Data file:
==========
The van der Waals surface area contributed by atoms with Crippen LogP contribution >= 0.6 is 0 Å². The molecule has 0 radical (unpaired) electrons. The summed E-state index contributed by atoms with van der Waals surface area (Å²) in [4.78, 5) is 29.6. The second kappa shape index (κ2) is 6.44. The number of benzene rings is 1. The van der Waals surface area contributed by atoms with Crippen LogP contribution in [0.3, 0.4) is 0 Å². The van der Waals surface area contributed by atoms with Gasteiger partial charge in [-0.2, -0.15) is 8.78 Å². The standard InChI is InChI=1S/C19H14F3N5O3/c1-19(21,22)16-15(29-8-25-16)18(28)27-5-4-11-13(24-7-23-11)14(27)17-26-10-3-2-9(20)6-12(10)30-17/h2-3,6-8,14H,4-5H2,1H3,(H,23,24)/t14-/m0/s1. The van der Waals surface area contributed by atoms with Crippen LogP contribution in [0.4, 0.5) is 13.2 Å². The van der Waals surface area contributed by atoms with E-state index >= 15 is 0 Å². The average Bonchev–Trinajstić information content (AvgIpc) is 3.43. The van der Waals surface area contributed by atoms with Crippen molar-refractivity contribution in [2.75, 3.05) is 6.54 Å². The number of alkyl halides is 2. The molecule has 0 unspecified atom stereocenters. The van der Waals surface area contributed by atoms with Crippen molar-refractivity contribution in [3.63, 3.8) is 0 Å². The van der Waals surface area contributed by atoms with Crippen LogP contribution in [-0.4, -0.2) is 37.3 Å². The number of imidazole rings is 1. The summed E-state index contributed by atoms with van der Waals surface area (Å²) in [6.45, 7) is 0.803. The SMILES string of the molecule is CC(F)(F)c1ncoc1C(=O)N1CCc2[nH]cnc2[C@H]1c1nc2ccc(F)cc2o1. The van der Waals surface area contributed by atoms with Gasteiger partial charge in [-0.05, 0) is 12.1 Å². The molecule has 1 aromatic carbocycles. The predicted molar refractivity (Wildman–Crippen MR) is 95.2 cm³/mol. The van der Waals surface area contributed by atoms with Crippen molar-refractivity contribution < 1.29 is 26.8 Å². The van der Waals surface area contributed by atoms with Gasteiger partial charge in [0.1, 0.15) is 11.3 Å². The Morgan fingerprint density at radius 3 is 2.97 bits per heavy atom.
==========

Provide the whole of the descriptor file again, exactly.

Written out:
The van der Waals surface area contributed by atoms with Crippen LogP contribution >= 0.6 is 0 Å². The molecule has 0 radical (unpaired) electrons. The summed E-state index contributed by atoms with van der Waals surface area (Å²) in [4.78, 5) is 29.6. The second kappa shape index (κ2) is 6.44. The number of benzene rings is 1. The van der Waals surface area contributed by atoms with Crippen LogP contribution in [0.3, 0.4) is 0 Å². The van der Waals surface area contributed by atoms with Gasteiger partial charge in [-0.2, -0.15) is 8.78 Å². The standard InChI is InChI=1S/C19H14F3N5O3/c1-19(21,22)16-15(29-8-25-16)18(28)27-5-4-11-13(24-7-23-11)14(27)17-26-10-3-2-9(20)6-12(10)30-17/h2-3,6-8,14H,4-5H2,1H3,(H,23,24)/t14-/m0/s1. The van der Waals surface area contributed by atoms with Crippen LogP contribution in [0.4, 0.5) is 13.2 Å². The van der Waals surface area contributed by atoms with E-state index >= 15 is 0 Å². The average Bonchev–Trinajstić information content (AvgIpc) is 3.43. The van der Waals surface area contributed by atoms with Crippen molar-refractivity contribution in [2.75, 3.05) is 6.54 Å². The number of alkyl halides is 2. The molecule has 0 unspecified atom stereocenters. The van der Waals surface area contributed by atoms with Crippen molar-refractivity contribution in [3.63, 3.8) is 0 Å². The van der Waals surface area contributed by atoms with Crippen LogP contribution in [-0.4, -0.2) is 37.3 Å². The number of imidazole rings is 1. The summed E-state index contributed by atoms with van der Waals surface area (Å²) in [6.45, 7) is 0.803. The SMILES string of the molecule is CC(F)(F)c1ncoc1C(=O)N1CCc2[nH]cnc2[C@H]1c1nc2ccc(F)cc2o1. The van der Waals surface area contributed by atoms with Gasteiger partial charge in [-0.05, 0) is 12.1 Å². The molecule has 1 aromatic carbocycles. The predicted molar refractivity (Wildman–Crippen MR) is 95.2 cm³/mol. The van der Waals surface area contributed by atoms with Crippen molar-refractivity contribution < 1.29 is 26.8 Å². The van der Waals surface area contributed by atoms with Gasteiger partial charge in [0.1, 0.15) is 11.3 Å². The Morgan fingerprint density at radius 3 is 2.97 bits per heavy atom.